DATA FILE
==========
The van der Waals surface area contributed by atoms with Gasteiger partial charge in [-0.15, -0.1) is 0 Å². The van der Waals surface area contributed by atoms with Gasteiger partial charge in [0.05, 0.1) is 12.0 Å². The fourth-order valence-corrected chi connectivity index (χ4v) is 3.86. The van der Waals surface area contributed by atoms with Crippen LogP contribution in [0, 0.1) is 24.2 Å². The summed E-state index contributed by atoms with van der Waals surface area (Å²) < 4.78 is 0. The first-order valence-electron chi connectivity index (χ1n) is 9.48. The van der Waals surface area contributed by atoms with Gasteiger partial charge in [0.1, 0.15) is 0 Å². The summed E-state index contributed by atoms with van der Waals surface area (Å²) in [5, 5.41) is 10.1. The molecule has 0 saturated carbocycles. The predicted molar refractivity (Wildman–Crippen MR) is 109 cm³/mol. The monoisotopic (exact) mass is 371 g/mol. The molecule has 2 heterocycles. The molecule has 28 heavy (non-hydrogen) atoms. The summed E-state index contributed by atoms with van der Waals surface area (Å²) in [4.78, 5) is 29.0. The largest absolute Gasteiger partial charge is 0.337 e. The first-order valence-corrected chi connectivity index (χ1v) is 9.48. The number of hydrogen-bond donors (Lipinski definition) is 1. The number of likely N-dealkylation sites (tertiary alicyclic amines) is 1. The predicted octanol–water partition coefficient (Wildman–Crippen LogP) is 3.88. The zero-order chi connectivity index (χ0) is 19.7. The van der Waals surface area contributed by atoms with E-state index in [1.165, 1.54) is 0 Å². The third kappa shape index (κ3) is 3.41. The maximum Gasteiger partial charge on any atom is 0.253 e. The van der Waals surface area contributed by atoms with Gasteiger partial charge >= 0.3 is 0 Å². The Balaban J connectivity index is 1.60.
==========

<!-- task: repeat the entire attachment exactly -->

The van der Waals surface area contributed by atoms with Gasteiger partial charge in [-0.15, -0.1) is 0 Å². The van der Waals surface area contributed by atoms with Gasteiger partial charge in [0.05, 0.1) is 12.0 Å². The fourth-order valence-corrected chi connectivity index (χ4v) is 3.86. The van der Waals surface area contributed by atoms with Crippen LogP contribution in [0, 0.1) is 24.2 Å². The summed E-state index contributed by atoms with van der Waals surface area (Å²) < 4.78 is 0. The first-order valence-electron chi connectivity index (χ1n) is 9.48. The van der Waals surface area contributed by atoms with Gasteiger partial charge in [0.1, 0.15) is 0 Å². The summed E-state index contributed by atoms with van der Waals surface area (Å²) in [5, 5.41) is 10.1. The molecule has 0 saturated carbocycles. The predicted molar refractivity (Wildman–Crippen MR) is 109 cm³/mol. The monoisotopic (exact) mass is 371 g/mol. The molecule has 2 heterocycles. The molecule has 28 heavy (non-hydrogen) atoms. The summed E-state index contributed by atoms with van der Waals surface area (Å²) in [4.78, 5) is 29.0. The largest absolute Gasteiger partial charge is 0.337 e. The first-order valence-corrected chi connectivity index (χ1v) is 9.48. The number of hydrogen-bond donors (Lipinski definition) is 1. The number of likely N-dealkylation sites (tertiary alicyclic amines) is 1. The predicted octanol–water partition coefficient (Wildman–Crippen LogP) is 3.88. The zero-order chi connectivity index (χ0) is 19.7. The van der Waals surface area contributed by atoms with E-state index in [1.165, 1.54) is 0 Å². The third kappa shape index (κ3) is 3.41. The maximum Gasteiger partial charge on any atom is 0.253 e. The van der Waals surface area contributed by atoms with Gasteiger partial charge >= 0.3 is 0 Å². The Balaban J connectivity index is 1.60.